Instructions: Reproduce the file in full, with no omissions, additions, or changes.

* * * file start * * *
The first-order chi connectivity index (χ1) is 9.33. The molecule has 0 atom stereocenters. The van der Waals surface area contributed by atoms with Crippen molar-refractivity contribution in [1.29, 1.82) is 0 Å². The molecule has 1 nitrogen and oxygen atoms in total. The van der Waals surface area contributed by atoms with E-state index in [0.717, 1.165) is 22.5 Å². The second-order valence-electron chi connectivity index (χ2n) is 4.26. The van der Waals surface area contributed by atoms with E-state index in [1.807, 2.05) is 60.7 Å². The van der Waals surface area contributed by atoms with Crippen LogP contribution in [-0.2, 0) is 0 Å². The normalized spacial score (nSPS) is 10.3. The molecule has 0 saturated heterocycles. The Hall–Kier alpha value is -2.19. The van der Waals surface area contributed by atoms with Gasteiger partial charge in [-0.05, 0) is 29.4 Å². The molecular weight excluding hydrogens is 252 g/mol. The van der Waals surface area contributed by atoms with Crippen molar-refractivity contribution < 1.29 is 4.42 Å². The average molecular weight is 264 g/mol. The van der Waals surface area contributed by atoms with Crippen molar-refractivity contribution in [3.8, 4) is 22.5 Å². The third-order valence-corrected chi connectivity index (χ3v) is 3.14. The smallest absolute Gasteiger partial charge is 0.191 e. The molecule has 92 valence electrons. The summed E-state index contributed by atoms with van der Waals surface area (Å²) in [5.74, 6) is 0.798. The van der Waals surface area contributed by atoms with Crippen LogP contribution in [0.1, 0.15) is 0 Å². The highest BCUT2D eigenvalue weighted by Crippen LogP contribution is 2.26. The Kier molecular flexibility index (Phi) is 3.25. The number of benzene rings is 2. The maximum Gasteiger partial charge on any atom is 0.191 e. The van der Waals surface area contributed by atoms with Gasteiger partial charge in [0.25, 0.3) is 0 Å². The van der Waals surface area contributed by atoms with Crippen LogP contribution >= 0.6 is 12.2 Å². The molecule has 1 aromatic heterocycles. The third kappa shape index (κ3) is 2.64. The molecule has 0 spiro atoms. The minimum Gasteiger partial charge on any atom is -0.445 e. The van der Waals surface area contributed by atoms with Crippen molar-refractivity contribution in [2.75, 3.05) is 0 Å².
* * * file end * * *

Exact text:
The first-order chi connectivity index (χ1) is 9.33. The molecule has 0 atom stereocenters. The van der Waals surface area contributed by atoms with Crippen molar-refractivity contribution in [1.29, 1.82) is 0 Å². The molecule has 1 nitrogen and oxygen atoms in total. The van der Waals surface area contributed by atoms with E-state index in [0.717, 1.165) is 22.5 Å². The second-order valence-electron chi connectivity index (χ2n) is 4.26. The van der Waals surface area contributed by atoms with E-state index in [1.807, 2.05) is 60.7 Å². The van der Waals surface area contributed by atoms with Crippen LogP contribution in [-0.2, 0) is 0 Å². The normalized spacial score (nSPS) is 10.3. The molecule has 0 saturated heterocycles. The Hall–Kier alpha value is -2.19. The van der Waals surface area contributed by atoms with Gasteiger partial charge in [-0.05, 0) is 29.4 Å². The molecular weight excluding hydrogens is 252 g/mol. The van der Waals surface area contributed by atoms with Crippen molar-refractivity contribution < 1.29 is 4.42 Å². The average molecular weight is 264 g/mol. The van der Waals surface area contributed by atoms with Crippen molar-refractivity contribution in [3.8, 4) is 22.5 Å². The third-order valence-corrected chi connectivity index (χ3v) is 3.14. The smallest absolute Gasteiger partial charge is 0.191 e. The molecule has 92 valence electrons. The summed E-state index contributed by atoms with van der Waals surface area (Å²) in [5.74, 6) is 0.798. The van der Waals surface area contributed by atoms with Crippen LogP contribution in [0.1, 0.15) is 0 Å². The highest BCUT2D eigenvalue weighted by Crippen LogP contribution is 2.26. The Kier molecular flexibility index (Phi) is 3.25. The number of benzene rings is 2. The maximum Gasteiger partial charge on any atom is 0.191 e. The van der Waals surface area contributed by atoms with Gasteiger partial charge in [0.25, 0.3) is 0 Å². The van der Waals surface area contributed by atoms with Crippen LogP contribution >= 0.6 is 12.2 Å². The molecule has 1 aromatic heterocycles. The third kappa shape index (κ3) is 2.64. The molecule has 0 spiro atoms. The minimum Gasteiger partial charge on any atom is -0.445 e. The van der Waals surface area contributed by atoms with Crippen molar-refractivity contribution in [2.75, 3.05) is 0 Å².